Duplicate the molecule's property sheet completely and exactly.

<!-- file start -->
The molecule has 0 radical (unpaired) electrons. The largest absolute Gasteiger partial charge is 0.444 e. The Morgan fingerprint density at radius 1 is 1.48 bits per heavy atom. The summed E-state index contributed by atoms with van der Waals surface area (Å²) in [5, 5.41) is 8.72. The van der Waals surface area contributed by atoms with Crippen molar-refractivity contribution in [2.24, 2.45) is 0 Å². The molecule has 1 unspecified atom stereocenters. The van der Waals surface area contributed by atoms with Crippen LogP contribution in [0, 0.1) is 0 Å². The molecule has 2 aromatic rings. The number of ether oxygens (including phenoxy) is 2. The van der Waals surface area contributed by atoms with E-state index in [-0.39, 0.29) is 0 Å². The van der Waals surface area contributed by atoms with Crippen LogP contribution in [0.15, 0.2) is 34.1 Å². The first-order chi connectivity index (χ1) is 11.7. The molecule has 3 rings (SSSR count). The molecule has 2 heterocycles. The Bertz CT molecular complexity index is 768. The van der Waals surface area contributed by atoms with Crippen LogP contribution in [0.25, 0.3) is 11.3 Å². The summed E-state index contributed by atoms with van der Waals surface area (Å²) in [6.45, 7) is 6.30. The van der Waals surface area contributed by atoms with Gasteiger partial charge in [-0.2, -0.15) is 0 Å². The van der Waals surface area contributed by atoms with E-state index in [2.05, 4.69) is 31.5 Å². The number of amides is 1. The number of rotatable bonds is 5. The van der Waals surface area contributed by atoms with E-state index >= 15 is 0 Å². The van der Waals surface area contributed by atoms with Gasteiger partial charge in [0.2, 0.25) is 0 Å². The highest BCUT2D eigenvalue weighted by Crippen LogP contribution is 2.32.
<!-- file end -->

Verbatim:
The molecule has 0 radical (unpaired) electrons. The largest absolute Gasteiger partial charge is 0.444 e. The Morgan fingerprint density at radius 1 is 1.48 bits per heavy atom. The summed E-state index contributed by atoms with van der Waals surface area (Å²) in [5, 5.41) is 8.72. The van der Waals surface area contributed by atoms with Crippen molar-refractivity contribution in [2.24, 2.45) is 0 Å². The molecule has 1 unspecified atom stereocenters. The van der Waals surface area contributed by atoms with Crippen LogP contribution in [0, 0.1) is 0 Å². The molecule has 2 aromatic rings. The number of ether oxygens (including phenoxy) is 2. The van der Waals surface area contributed by atoms with E-state index in [-0.39, 0.29) is 0 Å². The van der Waals surface area contributed by atoms with Crippen LogP contribution in [0.15, 0.2) is 34.1 Å². The first-order chi connectivity index (χ1) is 11.7. The molecule has 3 rings (SSSR count). The molecule has 2 heterocycles. The Bertz CT molecular complexity index is 768. The van der Waals surface area contributed by atoms with Crippen LogP contribution in [0.25, 0.3) is 11.3 Å². The summed E-state index contributed by atoms with van der Waals surface area (Å²) in [6.45, 7) is 6.30. The van der Waals surface area contributed by atoms with Gasteiger partial charge in [-0.2, -0.15) is 0 Å². The van der Waals surface area contributed by atoms with E-state index in [2.05, 4.69) is 31.5 Å². The number of amides is 1. The number of rotatable bonds is 5. The van der Waals surface area contributed by atoms with E-state index >= 15 is 0 Å². The van der Waals surface area contributed by atoms with Gasteiger partial charge in [0.2, 0.25) is 0 Å². The highest BCUT2D eigenvalue weighted by Crippen LogP contribution is 2.32.